The government is still failing to properly protect women from domestic violence, a new report claims.
Campaign group End Violence Against Women (EVAW) said that there are still “critical frontline failings” in support for women, despite the progress made in the last decade.
Funding for domestic violence services is still “precarious”, according to EVAW’s newly published report. The group alleged that local government cuts were putting such services at risk. They also criticised data collection on the issue as “not good enough”. Without more complete information, it is not possible to perform “a comprehensive analysis” of the problem and better advise how to deal with it, the report read.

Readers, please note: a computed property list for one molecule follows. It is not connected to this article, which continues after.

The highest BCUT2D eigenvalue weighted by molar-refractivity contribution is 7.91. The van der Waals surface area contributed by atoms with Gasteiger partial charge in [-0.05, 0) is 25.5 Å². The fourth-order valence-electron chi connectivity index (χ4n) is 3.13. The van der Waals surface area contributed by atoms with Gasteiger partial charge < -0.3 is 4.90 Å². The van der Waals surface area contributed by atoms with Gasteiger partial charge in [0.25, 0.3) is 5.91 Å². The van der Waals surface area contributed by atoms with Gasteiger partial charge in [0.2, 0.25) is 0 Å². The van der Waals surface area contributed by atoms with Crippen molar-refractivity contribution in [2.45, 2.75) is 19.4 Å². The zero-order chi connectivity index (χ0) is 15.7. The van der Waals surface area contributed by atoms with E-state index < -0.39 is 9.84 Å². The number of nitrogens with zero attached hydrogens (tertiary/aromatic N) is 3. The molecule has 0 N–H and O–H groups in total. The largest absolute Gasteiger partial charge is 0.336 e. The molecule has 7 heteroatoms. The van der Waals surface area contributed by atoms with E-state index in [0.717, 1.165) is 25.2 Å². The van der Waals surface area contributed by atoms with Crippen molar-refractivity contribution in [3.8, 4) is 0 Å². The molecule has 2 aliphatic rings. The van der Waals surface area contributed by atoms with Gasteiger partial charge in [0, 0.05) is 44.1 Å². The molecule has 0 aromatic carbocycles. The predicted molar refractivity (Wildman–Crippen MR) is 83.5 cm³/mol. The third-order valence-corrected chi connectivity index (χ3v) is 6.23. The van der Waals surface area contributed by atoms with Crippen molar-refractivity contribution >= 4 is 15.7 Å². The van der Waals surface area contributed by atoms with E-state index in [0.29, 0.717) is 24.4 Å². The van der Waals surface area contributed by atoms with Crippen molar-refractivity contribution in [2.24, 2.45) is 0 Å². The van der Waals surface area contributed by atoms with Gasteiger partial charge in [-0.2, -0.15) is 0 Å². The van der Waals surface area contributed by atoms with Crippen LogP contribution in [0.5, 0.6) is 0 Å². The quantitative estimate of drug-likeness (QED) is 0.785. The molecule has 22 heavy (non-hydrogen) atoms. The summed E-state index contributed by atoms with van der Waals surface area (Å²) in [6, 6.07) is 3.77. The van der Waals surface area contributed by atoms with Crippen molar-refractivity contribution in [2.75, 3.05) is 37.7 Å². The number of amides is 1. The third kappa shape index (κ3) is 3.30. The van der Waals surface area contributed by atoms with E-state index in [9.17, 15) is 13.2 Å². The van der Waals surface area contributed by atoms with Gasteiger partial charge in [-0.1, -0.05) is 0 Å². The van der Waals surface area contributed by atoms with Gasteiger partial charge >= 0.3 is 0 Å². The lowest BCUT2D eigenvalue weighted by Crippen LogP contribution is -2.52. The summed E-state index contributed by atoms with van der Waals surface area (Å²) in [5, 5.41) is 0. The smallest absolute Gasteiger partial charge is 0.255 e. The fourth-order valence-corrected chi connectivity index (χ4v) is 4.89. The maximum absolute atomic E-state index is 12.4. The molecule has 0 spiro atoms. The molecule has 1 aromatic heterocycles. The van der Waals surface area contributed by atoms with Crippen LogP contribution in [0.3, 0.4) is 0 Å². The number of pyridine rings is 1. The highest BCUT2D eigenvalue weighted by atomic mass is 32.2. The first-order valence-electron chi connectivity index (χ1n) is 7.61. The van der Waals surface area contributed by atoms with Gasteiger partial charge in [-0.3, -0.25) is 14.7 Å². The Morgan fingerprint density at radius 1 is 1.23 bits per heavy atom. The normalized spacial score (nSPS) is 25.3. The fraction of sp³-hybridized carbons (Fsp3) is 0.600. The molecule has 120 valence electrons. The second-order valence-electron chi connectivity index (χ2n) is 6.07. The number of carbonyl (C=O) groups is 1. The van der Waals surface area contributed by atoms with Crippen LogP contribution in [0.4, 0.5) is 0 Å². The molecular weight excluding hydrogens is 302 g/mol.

EVAW co-chair Liz Kelly said there was “a strong policy framework on violence against women and girls in place” which is a significant improvement on how things were in 2005, but there was still progress to be made.
“The most marginalised women, including women in prostitution and asylum seeking women, have very few rights to protection and support.”
Report author Holly Dustin said there had been “multiple scandals” in the last ten years including several cases of child grooming and the revelations about the late Jimmy Savile. She insisted there was “huge demand from the public to put an end to these scandals”.